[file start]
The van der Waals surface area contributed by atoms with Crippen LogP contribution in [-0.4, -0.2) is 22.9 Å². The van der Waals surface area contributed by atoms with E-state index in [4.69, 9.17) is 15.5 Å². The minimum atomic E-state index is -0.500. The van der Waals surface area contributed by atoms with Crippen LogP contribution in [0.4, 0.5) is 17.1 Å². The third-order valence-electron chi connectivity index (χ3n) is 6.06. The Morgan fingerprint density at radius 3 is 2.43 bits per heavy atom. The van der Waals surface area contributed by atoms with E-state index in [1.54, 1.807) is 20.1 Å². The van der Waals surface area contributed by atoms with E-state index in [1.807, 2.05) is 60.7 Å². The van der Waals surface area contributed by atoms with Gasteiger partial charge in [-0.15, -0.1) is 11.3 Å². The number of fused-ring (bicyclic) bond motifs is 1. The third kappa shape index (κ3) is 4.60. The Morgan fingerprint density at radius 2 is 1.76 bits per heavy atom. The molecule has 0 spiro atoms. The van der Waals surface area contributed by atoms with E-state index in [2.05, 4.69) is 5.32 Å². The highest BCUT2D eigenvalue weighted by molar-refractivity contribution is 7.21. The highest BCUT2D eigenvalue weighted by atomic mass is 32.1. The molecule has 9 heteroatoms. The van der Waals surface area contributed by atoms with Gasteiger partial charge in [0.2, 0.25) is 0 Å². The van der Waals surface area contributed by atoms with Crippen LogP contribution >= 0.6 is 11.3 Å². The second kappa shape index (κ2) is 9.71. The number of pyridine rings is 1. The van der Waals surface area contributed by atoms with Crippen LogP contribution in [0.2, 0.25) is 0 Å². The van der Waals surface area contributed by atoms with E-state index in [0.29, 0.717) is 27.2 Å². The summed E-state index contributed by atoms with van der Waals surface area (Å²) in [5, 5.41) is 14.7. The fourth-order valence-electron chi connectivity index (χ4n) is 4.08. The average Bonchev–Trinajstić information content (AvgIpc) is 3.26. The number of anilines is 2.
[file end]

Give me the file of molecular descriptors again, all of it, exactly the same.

The van der Waals surface area contributed by atoms with Crippen LogP contribution in [-0.4, -0.2) is 22.9 Å². The van der Waals surface area contributed by atoms with E-state index in [4.69, 9.17) is 15.5 Å². The minimum atomic E-state index is -0.500. The van der Waals surface area contributed by atoms with Crippen LogP contribution in [0.4, 0.5) is 17.1 Å². The third-order valence-electron chi connectivity index (χ3n) is 6.06. The Morgan fingerprint density at radius 3 is 2.43 bits per heavy atom. The van der Waals surface area contributed by atoms with E-state index in [1.54, 1.807) is 20.1 Å². The van der Waals surface area contributed by atoms with E-state index in [1.807, 2.05) is 60.7 Å². The van der Waals surface area contributed by atoms with Gasteiger partial charge in [-0.15, -0.1) is 11.3 Å². The number of fused-ring (bicyclic) bond motifs is 1. The third kappa shape index (κ3) is 4.60. The Morgan fingerprint density at radius 2 is 1.76 bits per heavy atom. The molecule has 0 spiro atoms. The van der Waals surface area contributed by atoms with E-state index in [2.05, 4.69) is 5.32 Å². The highest BCUT2D eigenvalue weighted by molar-refractivity contribution is 7.21. The highest BCUT2D eigenvalue weighted by atomic mass is 32.1. The molecule has 9 heteroatoms. The van der Waals surface area contributed by atoms with Gasteiger partial charge in [0.2, 0.25) is 0 Å². The van der Waals surface area contributed by atoms with Crippen LogP contribution >= 0.6 is 11.3 Å². The second kappa shape index (κ2) is 9.71. The number of pyridine rings is 1. The van der Waals surface area contributed by atoms with Crippen LogP contribution in [0.2, 0.25) is 0 Å². The van der Waals surface area contributed by atoms with E-state index in [0.29, 0.717) is 27.2 Å². The summed E-state index contributed by atoms with van der Waals surface area (Å²) in [5, 5.41) is 14.7. The fourth-order valence-electron chi connectivity index (χ4n) is 4.08. The average Bonchev–Trinajstić information content (AvgIpc) is 3.26. The number of anilines is 2.